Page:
Implications for the USD
The recent turn in the income balance from surplus to deficit could be heralding a structural turn in this portion of the US current account. The path of the income balance depends on a number of moving parts, but a higher structural income deficit, all else equal, would entail a weaker USD than otherwise to clear global imbalances over the long run.
You can read Merrill’s entire view on this at Cause and FX – As the Income Balance Returns.
In short this means that Americans have invested a lot in high earning overseas stocks and business. Foreign investors have invested back in low earning US bonds. Thus America (until now) as a nation has earned more abroad than nations abroad have earned in the US.
If this trend continues America will have to sell its assets (like its real estate) to maintain this balance. This will buck up the dollar somewhat and support the real estate market in the short term. However a bird’s eye view shows that in the long term, even more income (from the real estate) will be earned by non Americas which will increase the weight on an already heavily burdened US dollar.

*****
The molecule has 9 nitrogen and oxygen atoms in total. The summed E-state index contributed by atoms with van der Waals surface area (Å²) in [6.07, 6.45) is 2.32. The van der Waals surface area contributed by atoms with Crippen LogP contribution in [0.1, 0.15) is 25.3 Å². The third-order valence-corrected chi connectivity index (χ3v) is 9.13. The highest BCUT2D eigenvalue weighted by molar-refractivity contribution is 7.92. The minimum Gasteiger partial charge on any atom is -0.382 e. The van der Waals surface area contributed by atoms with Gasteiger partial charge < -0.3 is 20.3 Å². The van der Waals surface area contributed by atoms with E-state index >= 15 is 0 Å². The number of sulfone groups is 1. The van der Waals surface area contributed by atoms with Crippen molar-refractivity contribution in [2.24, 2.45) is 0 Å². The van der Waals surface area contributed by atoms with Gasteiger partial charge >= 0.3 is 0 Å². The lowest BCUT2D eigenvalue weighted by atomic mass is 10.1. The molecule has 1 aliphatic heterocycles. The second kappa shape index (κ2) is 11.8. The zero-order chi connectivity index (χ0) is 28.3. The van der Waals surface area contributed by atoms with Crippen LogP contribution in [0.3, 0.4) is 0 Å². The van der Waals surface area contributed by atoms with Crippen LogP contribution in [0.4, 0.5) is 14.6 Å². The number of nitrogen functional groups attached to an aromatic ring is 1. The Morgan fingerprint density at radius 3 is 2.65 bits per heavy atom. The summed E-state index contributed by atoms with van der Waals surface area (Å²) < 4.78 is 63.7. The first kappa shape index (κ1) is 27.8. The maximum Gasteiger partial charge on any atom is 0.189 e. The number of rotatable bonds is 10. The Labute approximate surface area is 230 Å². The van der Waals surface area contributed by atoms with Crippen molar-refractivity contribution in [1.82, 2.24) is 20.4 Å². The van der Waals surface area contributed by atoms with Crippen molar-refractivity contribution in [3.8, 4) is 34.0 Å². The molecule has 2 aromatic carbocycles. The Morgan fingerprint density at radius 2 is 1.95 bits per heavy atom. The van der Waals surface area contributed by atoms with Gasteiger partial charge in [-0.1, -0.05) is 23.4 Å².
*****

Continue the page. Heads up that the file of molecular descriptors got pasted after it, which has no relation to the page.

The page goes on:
My recommendations remain. Fight inflation by investing in currencies and shares out of the US and in leveraged real estate (anywhere in the worlds). New segments of US real estate are becoming attractive now and I suspect they will hold their purchasing value by rising in US dollar terms.
Double your profit potential with the MultiCurrency Sandwich. Leverage investments in top value markets. See Borrow Low – Deposit High
Ecuador Real Estate and Other Areas of Distortion
Investing in real estate abroad makes sense as well. Merri and I have almost 400 acres in Ecuador. Our front yard offers a nice view!
Join Merri and me. Attend our next Ecuador course.
Then view Ecuador real estate for sale in the Mystical Andes extension.